Building a CAN communication protocol interface for Arduino Due (Scope)
Arduino introduces the Due board as a heavyweight bridge between mature Arduino tinkerers and advanced new cool open source applications to come. Focused more on expanding its elderly relative’s platform’s features and also focused in the outer world, Arduino Due with its 84 MHz clock, 512 KB of flash memory, 12 analog inputs (ADC), high-resolution analog outputs (DAC), 4 UARTs among other new features, it is capable of host our USB devices like mobile phones, cameras, printers, playback our wav and ogg music, and very soon…interact with our vehicles. And it is with this latter universe, that Arduino Due will make easier for us to materialize custom ideas using the communication Controller Area Network (CAN) protocol which rests inside, not only the most of modern vehicles, but everywhere.
This tutorial-post will take us to develop the working source code for the CAN protocol interface of Arduino Due supported by the Arduino API.
With your help and the help of Atmel and the Arduino team, I have planned to create a software foundation for the CAN platform using Arduino and Atmel development tools to design the C++ project to communicate with different intelligent CAN devices. This is made possible thanks to the dual CAN processors inside the Arduino Due platform based on Atmel ARM SAM3X processor.
I will start running and debugging sample CAN codes provided by Atmel that send/receive messages over CAN bus. In the meantime, we will use easy-to-read schematics and illustrations to explain in the most simple way, the structure of the CAN protocol and its several parts like configuration registers, message objects (mailboxes), etc.
Something very important: All the software we will be using is open and free to download (some free registrations may apply).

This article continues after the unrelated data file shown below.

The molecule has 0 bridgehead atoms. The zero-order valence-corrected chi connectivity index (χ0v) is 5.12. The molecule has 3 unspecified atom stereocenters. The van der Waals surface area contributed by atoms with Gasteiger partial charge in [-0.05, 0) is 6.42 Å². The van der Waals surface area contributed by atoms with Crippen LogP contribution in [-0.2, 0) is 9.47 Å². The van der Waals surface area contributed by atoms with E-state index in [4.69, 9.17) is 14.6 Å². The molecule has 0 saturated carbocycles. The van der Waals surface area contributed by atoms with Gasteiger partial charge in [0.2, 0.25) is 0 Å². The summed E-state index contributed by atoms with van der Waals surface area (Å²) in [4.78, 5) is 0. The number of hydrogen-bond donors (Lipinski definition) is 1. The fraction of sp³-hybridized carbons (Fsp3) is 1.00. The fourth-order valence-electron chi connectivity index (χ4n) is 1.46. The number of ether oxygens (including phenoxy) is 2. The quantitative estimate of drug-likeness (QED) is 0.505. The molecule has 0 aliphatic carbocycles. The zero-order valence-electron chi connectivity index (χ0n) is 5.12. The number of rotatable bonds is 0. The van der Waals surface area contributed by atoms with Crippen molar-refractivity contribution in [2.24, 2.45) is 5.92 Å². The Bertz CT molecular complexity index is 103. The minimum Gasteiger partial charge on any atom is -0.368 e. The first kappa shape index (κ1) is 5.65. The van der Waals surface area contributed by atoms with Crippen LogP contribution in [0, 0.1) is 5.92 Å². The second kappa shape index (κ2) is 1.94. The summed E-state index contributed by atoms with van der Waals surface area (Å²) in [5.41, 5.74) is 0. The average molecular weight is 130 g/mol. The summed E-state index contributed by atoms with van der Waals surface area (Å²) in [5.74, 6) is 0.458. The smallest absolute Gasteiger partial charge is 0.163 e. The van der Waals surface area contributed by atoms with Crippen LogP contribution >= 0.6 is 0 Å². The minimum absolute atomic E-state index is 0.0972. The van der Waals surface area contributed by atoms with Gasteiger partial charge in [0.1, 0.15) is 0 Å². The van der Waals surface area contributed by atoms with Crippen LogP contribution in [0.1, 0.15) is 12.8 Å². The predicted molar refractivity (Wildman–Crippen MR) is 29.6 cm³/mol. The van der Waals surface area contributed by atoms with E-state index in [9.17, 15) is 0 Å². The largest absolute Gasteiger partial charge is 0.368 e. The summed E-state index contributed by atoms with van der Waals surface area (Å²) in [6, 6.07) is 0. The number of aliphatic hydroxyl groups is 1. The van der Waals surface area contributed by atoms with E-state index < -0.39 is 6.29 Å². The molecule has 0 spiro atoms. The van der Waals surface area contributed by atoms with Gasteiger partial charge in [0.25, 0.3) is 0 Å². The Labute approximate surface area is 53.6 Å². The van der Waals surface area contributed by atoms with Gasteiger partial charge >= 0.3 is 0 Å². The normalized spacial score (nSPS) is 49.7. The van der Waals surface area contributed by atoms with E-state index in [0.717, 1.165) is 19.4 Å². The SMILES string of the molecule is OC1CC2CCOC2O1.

The CAN specification to be implemented in Arduino Due is defined by ISO/11898A (2.0 Part A and 2.0 Part B) standards for high speeds and ISO/11519-2 for low speeds.
Now, before start our first line of code, let's talk a bit about the Controller Area Network and a short walk through the history behind it.
“Controller Area Network (CAN) is a network protocol that allows multiple processors in a system to communicate efficiently with each other. In the early 1980s microprocessors became small enough and powerful enough to start appearing everywhere, not just inside personal computers. The typical automobile built since 1985 has dozens of embedded processors. Electronic fuel injection systems have replaced carburetors. Anti-lock braking systems use fast microprocessors to make split second decisions, as do safety systems like air bags and seat belts. Other systems have built-in processors to work as sensors, keeping track of and reporting on temperature and pressure changes for the coolant system, transmission, and oil. Still others monitor emissions, steering performance, and brake fluid levels. As more and more electronic systems were added to automobiles and other machines to make them safer, more efficient, more reliable, and easier to maintain, it became increasingly important for these systems to communicate with each other. To this end the Controller Area Network protocol was introduced in 1983. Today Controller Area Network is the standard for high-speed, mission critical, real-time control networks in many machines. CAN chips are reliable, simple, and cheap. They last a long time and are able to endure temperature and pressure extremes”. www.parallax.com/dl/docs/prod/comm/cantechovew.pdf
“Today, electronic components and systems account for over 20% of the cost of a high end passenger car. In-vehicle networks are already successfully applied to body and powertrain control systems. This figure is expected to grow significantly over the next ten years with the introduction increasingly more complex control systems such as Drive-by-Wire and multimedia systems giving access to the internet”. www.atmel.com/Images/doc7548.pdf
“In February 1986 at SAE Conference in Detroit, Controller Area Network (CAN) was officially introduced by Robert Bosch GmbH in anticipation of future advances in onboard electronics”. http://www.aa1car.com/library/can_systems.htm